Blood pressure was recorded as the average of two sphygmomanometry measures. Total body fat and fat free mass were calculated using established techniques [12]. Spot urine samples were tested for the presence of protein and blood using the AimStick 10-SG Urine Reagent Strips (Germaine Laboratories, San Antonio, Texas USA) or the Humantest Combina 10 M (Wiesbaden, Belgium). Proteinuria was defined as the presence of ≥+1 protein on a single urine specimen obtained at the enrollment visit. To minimize artifact from menses or cystitis, specimens with significant hematuria (medium or large blood) were excluded (n = 21). Serum creatinine was measured by Jaffe reaction (Beckman Instrument Inc., Brea, CA, USA). Estimated glomerular filtration rate (eGFR) was calculated from a single serum creatinine value obtained at the enrollment visit, using the 4-variable Modification of Diet in Renal Disease (MDRD), CKD Epidemiology Collaboration (CKD-EPI), and Cockcroft-Gault equations [13][15]. Primary analyses were based on MDRD eGFR<60 mL/min/1.73 m2 to allow comparison with previous observational studies and with current guidelines for the diagnosis of CKD [11]. We also considered an eGFR cutoff of 50 mL/min/1.73 m2, the level at which dose adjustment is recommended for most NRTI. Finally, we considered the impact of eliminating the adjustment factor for black race in the MDRD and CKD-EPI equations, based on evidence that this adjustment may not perform well in African populations [16], [17]. Pregnant women (n = 16) were excluded from the current analysis due to physiologic changes in GFR and urinary protein excretion during pregnancy. To reduce the impact of outliers on the evaluation of associations between body composition and CKD prevalence, extreme weight outliers with body mass index (BMI)≥30 were also excluded (n = 29).

Statistical analysis

Continuous and categorical variables were compared between groups using Student's T-test or Wilcoxon rank sum test and Pearson's Chi-Square or Fisher's Exact test as appropriate. Stepwise multivariable logistic regression evaluated associations with proteinuria and eGFR<60 mL/min/1.73 m2 among the cohort overall and in HIV-infected women in separate models. Variables tested for inclusion in the models included HIV status, age, serum albumin, BMI, lean body mass, total body fat, and systolic and diastolic blood pressure. CD4 count was assessed in HIV-infected women. As the primary predictor of interest, HIV serostatus was forced into multivariate models, while other covariates with p-value<0.05 were retained in the final models using backwards selection.


Eight hundred ninety-one non-pregnant women were included in the current analysis (677 HIV infected and 214 uninfected), including 865 with data available for estimation of GFR and 739 with eligible urine specimens for assessment of proteinuria (Table 1). HIV-infected women were younger than HIV-uninfected women (median age 34 versus 43 years, p<0.01). Self-reported diabetes and hypertension were rare, with a trend towards more hypertension among HIV-uninfected women. Median weight was 52 kg and median BMI was 20.9 kg/m2, with no significant difference between HIV-infected and HIV-uninfected women.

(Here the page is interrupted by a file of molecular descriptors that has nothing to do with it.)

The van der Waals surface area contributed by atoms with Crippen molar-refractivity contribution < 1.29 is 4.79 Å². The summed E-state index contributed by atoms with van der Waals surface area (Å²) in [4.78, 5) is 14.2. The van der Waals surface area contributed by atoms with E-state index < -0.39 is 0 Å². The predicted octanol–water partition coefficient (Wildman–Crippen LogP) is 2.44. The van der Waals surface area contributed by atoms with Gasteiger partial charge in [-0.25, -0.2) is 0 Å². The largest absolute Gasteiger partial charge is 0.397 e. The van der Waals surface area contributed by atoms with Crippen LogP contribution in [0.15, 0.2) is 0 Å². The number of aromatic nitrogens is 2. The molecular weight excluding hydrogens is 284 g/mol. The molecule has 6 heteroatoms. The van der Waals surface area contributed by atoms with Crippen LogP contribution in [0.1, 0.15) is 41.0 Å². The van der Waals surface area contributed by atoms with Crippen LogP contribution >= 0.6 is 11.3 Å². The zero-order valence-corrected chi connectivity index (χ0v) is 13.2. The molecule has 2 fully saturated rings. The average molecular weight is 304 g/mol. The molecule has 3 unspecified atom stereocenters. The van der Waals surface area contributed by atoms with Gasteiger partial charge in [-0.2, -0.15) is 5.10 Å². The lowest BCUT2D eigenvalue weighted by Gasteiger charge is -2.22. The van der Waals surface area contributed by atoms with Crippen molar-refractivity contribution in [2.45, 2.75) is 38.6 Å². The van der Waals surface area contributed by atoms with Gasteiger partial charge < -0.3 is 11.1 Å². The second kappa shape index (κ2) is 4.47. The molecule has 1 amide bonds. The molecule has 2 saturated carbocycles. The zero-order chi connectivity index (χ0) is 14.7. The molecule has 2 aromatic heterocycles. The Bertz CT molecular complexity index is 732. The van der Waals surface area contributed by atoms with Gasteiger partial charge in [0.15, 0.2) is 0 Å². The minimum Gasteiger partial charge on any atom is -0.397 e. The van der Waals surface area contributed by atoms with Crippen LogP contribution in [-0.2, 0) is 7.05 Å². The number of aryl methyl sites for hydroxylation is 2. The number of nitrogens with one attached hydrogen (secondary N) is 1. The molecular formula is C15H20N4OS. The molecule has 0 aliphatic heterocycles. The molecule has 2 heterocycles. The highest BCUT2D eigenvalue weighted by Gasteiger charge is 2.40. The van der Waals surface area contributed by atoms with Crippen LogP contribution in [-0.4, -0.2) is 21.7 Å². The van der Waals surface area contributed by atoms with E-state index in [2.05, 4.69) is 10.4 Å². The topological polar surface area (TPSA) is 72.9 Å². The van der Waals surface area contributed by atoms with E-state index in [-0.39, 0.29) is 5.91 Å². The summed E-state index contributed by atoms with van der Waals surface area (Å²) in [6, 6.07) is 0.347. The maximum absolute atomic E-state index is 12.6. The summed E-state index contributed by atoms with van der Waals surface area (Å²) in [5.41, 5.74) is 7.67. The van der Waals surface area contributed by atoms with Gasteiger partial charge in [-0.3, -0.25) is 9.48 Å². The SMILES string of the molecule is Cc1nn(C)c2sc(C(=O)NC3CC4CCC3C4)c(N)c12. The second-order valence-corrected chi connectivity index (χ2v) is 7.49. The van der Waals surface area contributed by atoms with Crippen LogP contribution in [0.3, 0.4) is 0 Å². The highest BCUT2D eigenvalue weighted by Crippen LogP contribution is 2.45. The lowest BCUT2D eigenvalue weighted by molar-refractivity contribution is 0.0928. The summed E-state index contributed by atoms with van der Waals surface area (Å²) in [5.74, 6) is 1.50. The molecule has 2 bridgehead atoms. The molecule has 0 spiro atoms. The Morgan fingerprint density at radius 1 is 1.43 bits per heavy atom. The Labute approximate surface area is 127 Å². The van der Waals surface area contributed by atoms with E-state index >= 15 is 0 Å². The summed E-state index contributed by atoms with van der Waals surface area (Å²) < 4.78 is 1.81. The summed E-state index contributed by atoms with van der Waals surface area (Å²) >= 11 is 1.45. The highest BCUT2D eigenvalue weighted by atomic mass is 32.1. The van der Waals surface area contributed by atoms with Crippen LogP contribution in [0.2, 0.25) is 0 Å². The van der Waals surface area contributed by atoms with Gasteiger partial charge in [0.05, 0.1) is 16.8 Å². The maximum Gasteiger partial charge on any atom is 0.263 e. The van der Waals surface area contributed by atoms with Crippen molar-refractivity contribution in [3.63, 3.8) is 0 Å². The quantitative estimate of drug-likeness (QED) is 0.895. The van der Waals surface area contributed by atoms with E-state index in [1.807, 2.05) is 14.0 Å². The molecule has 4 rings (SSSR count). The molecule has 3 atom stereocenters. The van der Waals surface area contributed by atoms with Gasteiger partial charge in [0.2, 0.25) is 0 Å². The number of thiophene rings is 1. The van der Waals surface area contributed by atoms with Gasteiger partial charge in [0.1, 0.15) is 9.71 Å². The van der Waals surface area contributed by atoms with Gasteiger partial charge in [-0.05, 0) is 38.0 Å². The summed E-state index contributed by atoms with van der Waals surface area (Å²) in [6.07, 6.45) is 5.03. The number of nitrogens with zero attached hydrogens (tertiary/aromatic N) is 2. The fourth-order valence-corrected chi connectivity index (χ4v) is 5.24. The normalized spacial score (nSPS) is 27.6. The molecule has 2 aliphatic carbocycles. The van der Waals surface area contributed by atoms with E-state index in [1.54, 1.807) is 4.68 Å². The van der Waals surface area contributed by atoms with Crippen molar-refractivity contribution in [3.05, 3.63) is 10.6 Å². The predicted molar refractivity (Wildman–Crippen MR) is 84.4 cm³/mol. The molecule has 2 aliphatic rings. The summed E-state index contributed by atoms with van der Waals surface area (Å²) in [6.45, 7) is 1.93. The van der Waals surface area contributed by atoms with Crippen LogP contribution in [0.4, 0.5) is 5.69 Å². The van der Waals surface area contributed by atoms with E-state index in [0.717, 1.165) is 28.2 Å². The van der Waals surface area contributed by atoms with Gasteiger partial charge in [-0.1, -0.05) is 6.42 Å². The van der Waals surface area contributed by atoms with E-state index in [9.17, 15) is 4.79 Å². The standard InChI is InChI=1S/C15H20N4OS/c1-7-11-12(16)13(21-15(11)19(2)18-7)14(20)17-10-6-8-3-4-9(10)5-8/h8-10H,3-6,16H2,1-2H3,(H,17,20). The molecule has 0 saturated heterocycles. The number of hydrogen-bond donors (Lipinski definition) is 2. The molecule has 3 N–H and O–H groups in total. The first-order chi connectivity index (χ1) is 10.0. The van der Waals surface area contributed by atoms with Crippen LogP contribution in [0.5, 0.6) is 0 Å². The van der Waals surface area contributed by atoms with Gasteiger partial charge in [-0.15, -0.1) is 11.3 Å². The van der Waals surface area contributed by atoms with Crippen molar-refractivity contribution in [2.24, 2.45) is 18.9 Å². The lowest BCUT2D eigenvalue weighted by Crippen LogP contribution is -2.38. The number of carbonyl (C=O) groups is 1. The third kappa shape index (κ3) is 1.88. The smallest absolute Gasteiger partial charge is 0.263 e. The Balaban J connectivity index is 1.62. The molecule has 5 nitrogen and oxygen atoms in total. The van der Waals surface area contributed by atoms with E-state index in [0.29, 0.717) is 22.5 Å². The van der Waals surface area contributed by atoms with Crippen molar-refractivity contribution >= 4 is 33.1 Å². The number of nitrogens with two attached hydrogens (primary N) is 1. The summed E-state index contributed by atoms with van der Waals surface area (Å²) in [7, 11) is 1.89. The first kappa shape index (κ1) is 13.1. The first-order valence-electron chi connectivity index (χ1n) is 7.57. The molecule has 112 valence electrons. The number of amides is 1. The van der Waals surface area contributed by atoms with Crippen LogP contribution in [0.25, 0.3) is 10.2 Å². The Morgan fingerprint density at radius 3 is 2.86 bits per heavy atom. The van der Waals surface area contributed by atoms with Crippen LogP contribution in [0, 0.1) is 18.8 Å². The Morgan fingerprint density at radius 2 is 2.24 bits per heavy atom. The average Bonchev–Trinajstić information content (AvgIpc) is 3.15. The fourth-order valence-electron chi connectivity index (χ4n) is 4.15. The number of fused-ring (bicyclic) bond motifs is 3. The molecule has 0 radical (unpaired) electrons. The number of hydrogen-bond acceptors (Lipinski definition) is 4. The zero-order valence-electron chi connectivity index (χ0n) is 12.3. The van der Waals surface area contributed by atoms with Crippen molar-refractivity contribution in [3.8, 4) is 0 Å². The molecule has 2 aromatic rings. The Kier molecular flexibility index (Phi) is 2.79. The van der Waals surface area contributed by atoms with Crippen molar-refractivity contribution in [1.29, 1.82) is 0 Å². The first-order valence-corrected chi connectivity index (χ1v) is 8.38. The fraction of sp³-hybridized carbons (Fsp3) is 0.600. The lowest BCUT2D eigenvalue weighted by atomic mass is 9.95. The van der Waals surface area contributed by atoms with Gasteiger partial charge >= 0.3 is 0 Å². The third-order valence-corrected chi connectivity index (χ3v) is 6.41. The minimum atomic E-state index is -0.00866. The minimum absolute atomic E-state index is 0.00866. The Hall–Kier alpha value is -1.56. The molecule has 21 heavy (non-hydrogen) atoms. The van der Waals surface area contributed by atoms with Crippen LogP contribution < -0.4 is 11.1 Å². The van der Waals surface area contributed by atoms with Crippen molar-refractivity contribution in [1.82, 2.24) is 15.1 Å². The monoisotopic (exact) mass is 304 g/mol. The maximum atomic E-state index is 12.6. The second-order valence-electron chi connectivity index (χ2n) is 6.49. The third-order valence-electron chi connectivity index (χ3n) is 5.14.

Table 1. Clinical and demographic variables stratified by HIV status.

Overall, 21 women (2.4%) had an MDRD eGFR<60 mL/min/1.73 m2 and 64 women (8.7%) had proteinuria ≥1+ (Table 1). The prevalence of decreased eGFR varied substantially depending on the estimating method used, with a nearly 10-fold higher prevalence of eGFR<60 mL/min/1.73 m2 when the Cockcroft-Gault equation was employed (Table 2). Similar patterns were observed for eGFR<50 mL/min/1.73 m2 and when the adjustment factor for black race was eliminated from the MDRD and CKD-EPI equations (Table 2). There was only one participant with both proteinuria and decreased MDRD eGFR, a 50-year-old HIV-infected woman with a CD4 cell count of 249 cells/m3. Although there were 20 women with both proteinuria and Cockcroft-Gault eGFR<60 mL/min, there was no significant association between proteinuria and decreased eGFR regardless of the method used to estimate GFR (data not shown).

Table 2. Prevalence of decreased glomerular filtration rate stratified by HIV status and estimating equation.

The proportion of women with decreased eGFR or proteinuria did not differ significantly between HIV-infected and -uninfected women, regardless of the equation used to calculate eGFR. However, after adjusting for age, blood pressure, body composition, and serum albumin (Table 3), HIV infection was independently associated with decreased MDRD eGFR (adjusted OR 8.9, 95% CI 1.6–50.5), but not with the presence of proteinuria (adjusted OR 1.7; 95% CI 0.7–4.1). Higher diastolic blood pressure was also independently associated both with decreased MDRD eGFR and with proteinuria, while older age was associated with decreased MDRD eGFR in the overall cohort. Among HIV-infected women, older age remained a predictor of decreased MDRD eGFR, while higher diastolic blood pressure and lower serum albumin were independently associated with the presence of proteinuria (Table 4). Although the proportion with either proteinuria or decreased MDRD eGFR was highest among HIV-infected women with CD4 cell count <200 (15% versus 9% in HIV-infected women with CD4 cell count ≥200, p = 0.05), CD4 cell count was not significantly associated with decreased MDRD eGFR or with proteinuria in adjusted analyses. There was no association of decreased MDRD eGFR or proteinuria with measures of body composition, including BMI, lean body mass, or total body fat.

Table 3. Univariate and multivariate associations with kidney disease in all participants.

Table 4. Univariate and multivariate associations with kidney disease in HIV-infected participants.